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I Donated $1000 to American Idol. But You, You’re Trash.

See Peter Singer's response to this post, here! I donated $1000 to “Idol Gives Back” the other night. Check it out, here’s the charge on my Mastercard. Trans Date: 04/28/2007 Post Date: 04/30/2007 Description: IDOL GIVES BACK(Other) Transaction Number: 25536067120000001175409 … Read More

By / May 3, 2007
Jewcy loves trees! Please don't print!

See Peter Singer's response to this post, here!

I donated $1000 to “Idol Gives Back” the other night. Check it out, here’s the charge on my Mastercard.

Trans Date: 04/28/2007 Post Date: 04/30/2007 Description: IDOL GIVES BACK(Other) Transaction Number: 25536067120000001175409 Amount: $1,000.00

I don't want to say this makes me a better, classier person than you, but…well, who are we kidding? A thousand dollars is a buttload of money! And remind me again how much you gave?

When I first learned that the One campaign and American Idol were opening an ambitious new front in the war against extreme poverty, I thought I'd give $250. Then I considered that half the money goes to the most impoverished children in this country (in Appalachia and downtown Los Angeles, where children are undernourished and have little access to education), and the other half to the most impoverished on the planet (in sub-Saharan Africa, where the mortality rate for children under five exceeds 33% in some countries). So I decided to give $500. And still I felt unsatisfied.

How did I became so charitable, so deeply decent? I don't have an answer for you. Was it my quality upbringing? The well-developed social consciousness that came with my fine education? Or have I just been blessed with a natural empathy, that instinctive sensitivity to suffering that seems so essential a part of my nature? I suspect it's a combination of all these things and more. Regardless, I donated $1000. More than all of you combined, I'm sure.

Do you find all this self-satisfaction nauseating? Of course you do. I don't like it either. We encounter arrogance and self-promotion all the time, but it's jarring to hear someone even discuss the dollar value of their charitable contributions, much less boast about it. How could it be otherwise, when we've been indoctrinated with all that insufferable Judeo-Christian twaddle about good deeds being noblest when done quietly, without public display or recognition? It's Jesus's favorite talking point. The Pharisees couldn't walk an old lady across the Cardo without sending the Lamb of God off on another tiresome rant about the hypocrisy of good deeds done for public display.

And it wasn't just Jesus. In the Mishneh Torah, Maimonides broke charity down into eight forms, and the more selfless your intentions, the more noble the charity.

It's all a bunch of destructive hippy-dippy bullshit. The real hero is the person who gives, and then struts and preens in public like they just fucked the prom queen.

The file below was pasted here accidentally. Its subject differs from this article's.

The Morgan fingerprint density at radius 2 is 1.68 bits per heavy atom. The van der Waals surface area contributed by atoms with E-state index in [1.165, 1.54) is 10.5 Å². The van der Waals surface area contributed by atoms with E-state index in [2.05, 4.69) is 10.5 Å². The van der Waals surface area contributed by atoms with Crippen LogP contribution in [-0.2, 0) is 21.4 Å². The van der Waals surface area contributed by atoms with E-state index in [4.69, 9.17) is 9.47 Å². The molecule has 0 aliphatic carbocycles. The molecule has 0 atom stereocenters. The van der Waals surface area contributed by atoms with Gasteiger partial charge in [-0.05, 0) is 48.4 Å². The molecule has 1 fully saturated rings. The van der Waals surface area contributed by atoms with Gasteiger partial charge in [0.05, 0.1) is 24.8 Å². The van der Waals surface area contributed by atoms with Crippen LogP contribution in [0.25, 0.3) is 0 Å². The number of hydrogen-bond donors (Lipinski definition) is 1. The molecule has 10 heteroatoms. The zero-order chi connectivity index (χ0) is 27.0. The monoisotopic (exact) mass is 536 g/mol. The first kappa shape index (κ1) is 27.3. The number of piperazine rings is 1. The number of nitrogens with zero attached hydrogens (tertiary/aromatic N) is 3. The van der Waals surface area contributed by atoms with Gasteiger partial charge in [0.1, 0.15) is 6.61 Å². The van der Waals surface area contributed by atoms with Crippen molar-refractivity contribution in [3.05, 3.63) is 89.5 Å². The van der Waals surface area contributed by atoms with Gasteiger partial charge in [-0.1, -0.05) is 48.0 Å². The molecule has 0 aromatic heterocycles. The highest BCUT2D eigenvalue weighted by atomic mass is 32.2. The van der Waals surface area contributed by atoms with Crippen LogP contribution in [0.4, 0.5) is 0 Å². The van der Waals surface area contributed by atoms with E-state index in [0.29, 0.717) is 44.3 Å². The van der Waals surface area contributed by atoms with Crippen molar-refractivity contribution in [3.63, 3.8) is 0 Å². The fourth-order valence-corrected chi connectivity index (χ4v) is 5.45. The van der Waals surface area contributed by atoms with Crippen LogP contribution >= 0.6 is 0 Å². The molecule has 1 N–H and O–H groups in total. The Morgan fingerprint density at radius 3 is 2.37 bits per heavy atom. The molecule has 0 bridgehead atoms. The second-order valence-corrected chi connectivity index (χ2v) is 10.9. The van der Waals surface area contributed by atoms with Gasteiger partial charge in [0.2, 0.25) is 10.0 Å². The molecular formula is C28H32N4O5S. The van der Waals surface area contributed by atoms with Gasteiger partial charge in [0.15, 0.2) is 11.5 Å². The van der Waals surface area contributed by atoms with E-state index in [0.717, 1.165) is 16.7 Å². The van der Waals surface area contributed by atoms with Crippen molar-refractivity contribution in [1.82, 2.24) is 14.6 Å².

Because yep, verily, the highest form of charity is that which is given in the spirit of smug one-upmanship. The future of the planet will be vastly better if only we can learn to properly exploit the insatiable status hunger of people like us.

In Theory of the Leisure Class, Thorstein Veblen marveled at the middle-class's indefatigable clamoring for signifiers of class and status. So intense was the desire to improve in social standing relative to one's peers that Veblen thought it almost spiritual in nature. No bauble was too useless, no gizmo too costly, if it helped accomplish this. He called this "conspicuous consumption."

And that spiritual drive for status, Jewcers, is the way and the path. Unlike Jesus or Maimonides (or Marx), we live at at time when vast quantities of disposable capital have accrued among middle-class social climbers. So if we wish to end the most grievous injustices on the planet–say, the annual death of six million children from severe malnutrition and associated opportunistic infections–we have three options: We can pray for human nature to change such that self-sacrifice is more natural than self-seeking; we can fantasize about a revolutionary reordering of the global economy; or we can harness our status anxiety in the service of humanitarianism.

When charitable giving becomes a form of conspicuous consumption, when saving the life of a child confers half the social status of, say, a cute pair of shoes, human history will be forever transformed. Another world is possible, and middle-class status anxiety can get us there.

So forget Maimonides' antiquated "levels of charity." Ignore Jesus's tired rants against hypocrisy. We need more Pharisees, and fewer saints. Whether we like it or not, the most effective charity is that which is accompanied by a sneer at the lowly neighbours. Everything else is tied for last.

See Peter Singer's response to this post, here!

[The author futzed around a bit with this post since it was first published, including to make the satire of the opening section more explicit.]

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